The small Scottish city of Stirling can sometimes feel like Edinburgh without the tourists. It even comes complete with a castle sitting high on a crag, mediaeval buildings surrounding it like children huddling around their mother’s skirt.
The hill up to the castle is steep, but it’s a lovely walk. Head up from the south along the Back Walk and you go through a small wood with views across the Forth Valley. A few years ago, when my eldest son was still in a pram, I took a walk with him up the path, sweating as I pushed him up the steep incline. I’d intended to walk to a coffee shop, but as I tried to turn off the path and into town I saw I couldn’t: blocking the path was a car parked on double-yellow lines. If I’d have been on my own I could have squeezed through the small gap, but with a pram it was as if the street were barricaded by some impenetrable fortification.
And that was that. I could either continue on the steep hill that would take me in the wrong direction, or I could walk all the way back down and start again. You can imagine my language as I cursed at the nameless owner of the car.
Both my sons are now long past needing a pram and I can squeeze past parked cars again. I have my mobility back. But it’s moments like that that make you appreciate how hard it can be for wheelchair users to get around modern cities. Sandwich boards on pavements, bins and vans obstructing lowered pavement edges, scaffolding covering pavements, lifts used as storage space; just some of the problems you might find as you navigate a city in a wheelchair.
Public transport can help, but it needs to be easily and consistently accessible without assistance. In September, the Guardian published a set of maps of subways around the world: two maps for each subway, one you’d recognise and one you wouldn’t. The first shows the stations and the lines that connect them, the second only those stations that are accessible by wheelchair.
The difference is stark. In Paris, for example, only nine of 303 stations are fully accessible by wheelchair. London is better: 71 out of 270 stations have step-free access — although only 50 of those allow unassisted wheelchair access to the trains themselves.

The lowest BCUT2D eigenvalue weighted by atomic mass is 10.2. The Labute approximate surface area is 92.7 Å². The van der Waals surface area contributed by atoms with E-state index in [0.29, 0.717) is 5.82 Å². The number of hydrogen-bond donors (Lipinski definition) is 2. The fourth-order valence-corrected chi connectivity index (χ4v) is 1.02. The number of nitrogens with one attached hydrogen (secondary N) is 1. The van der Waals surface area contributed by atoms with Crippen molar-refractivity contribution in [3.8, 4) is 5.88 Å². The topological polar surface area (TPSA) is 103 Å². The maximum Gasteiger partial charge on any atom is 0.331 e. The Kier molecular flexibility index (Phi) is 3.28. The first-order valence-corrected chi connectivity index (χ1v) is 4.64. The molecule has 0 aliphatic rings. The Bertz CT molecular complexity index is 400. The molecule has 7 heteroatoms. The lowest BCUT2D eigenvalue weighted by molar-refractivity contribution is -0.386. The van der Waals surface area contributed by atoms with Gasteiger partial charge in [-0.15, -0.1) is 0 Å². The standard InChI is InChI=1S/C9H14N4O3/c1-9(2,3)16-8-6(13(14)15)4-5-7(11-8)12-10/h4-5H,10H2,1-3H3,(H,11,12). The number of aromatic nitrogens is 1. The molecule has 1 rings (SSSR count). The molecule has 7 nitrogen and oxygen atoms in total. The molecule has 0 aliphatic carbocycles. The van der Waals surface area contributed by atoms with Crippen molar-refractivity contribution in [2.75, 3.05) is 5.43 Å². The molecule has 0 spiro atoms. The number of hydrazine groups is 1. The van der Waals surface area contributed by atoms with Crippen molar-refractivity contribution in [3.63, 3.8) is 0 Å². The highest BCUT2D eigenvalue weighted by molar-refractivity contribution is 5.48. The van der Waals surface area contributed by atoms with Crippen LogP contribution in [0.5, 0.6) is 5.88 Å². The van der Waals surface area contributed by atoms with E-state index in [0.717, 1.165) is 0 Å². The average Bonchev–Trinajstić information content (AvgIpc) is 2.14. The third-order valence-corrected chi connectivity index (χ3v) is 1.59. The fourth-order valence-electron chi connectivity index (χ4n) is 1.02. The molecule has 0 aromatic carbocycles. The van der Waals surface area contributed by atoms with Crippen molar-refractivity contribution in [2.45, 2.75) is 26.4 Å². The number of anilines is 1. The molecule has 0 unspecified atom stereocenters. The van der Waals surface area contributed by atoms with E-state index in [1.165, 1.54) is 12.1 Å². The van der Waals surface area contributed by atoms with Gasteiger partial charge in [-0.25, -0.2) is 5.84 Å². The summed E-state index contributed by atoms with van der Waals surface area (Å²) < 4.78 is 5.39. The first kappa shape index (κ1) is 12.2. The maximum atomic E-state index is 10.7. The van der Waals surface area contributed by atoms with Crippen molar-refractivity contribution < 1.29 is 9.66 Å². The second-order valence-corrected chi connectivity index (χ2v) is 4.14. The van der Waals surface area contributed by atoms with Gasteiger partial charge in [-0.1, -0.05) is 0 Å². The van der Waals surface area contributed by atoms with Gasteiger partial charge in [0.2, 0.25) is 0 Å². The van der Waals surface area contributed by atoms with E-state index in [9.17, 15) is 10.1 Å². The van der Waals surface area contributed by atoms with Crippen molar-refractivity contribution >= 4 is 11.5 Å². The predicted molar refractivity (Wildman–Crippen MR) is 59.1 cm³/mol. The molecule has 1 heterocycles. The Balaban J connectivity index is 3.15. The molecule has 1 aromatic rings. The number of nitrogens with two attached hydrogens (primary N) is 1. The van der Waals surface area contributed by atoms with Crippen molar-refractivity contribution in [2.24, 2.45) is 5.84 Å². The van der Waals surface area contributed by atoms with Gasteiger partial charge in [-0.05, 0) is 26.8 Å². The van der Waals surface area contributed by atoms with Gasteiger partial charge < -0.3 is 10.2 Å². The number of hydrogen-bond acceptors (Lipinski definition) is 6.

Glasgow, a city I’m familiar with, was missing from the list. While the London Underground is by far the largest and most famous underground railway in the UK, it’s not the only one. Glasgow’s Subway, a single line that runs in a 10km loop around the city centre and the West End, has been running since 1896. It has fifteen stations; eight of those have been renovated in recent years while improvements to the other seven are planned soon. Surely that means accessibility will now be of the highest quality?
Not quite. There’s no doubt accessibility has been improved — tactile maps, induction loops, iconographic signage, more accessible stairs — but wheelchair users are still poorly served. Just two stations, St Enoch and Govan, have lifts to the platforms. Another, Partick, has an escalator, but in the other twelve you must take the stairs to the platform. If you make it that far then the subway’s owners, SPT, demand that you fold your wheelchair while you’re on the train — a scandalous indignity that will continue until new rolling stock arrives in 2020.
If you’re in a wheelchair, or pushing a pram, then unless you want to travel between Govan and St Enoch Glasgow’s subway isn’t much use to you.
It’s an inevitability that, on an underground railway, you’ll at some point have to go down to the train, and retrofitting lifts into small underground stations is a hard and unenviable task. But it does feel like, after a big revamp, the Glasgow Subway is letting down those residents of the city that want to ride the trains in their wheelchairs.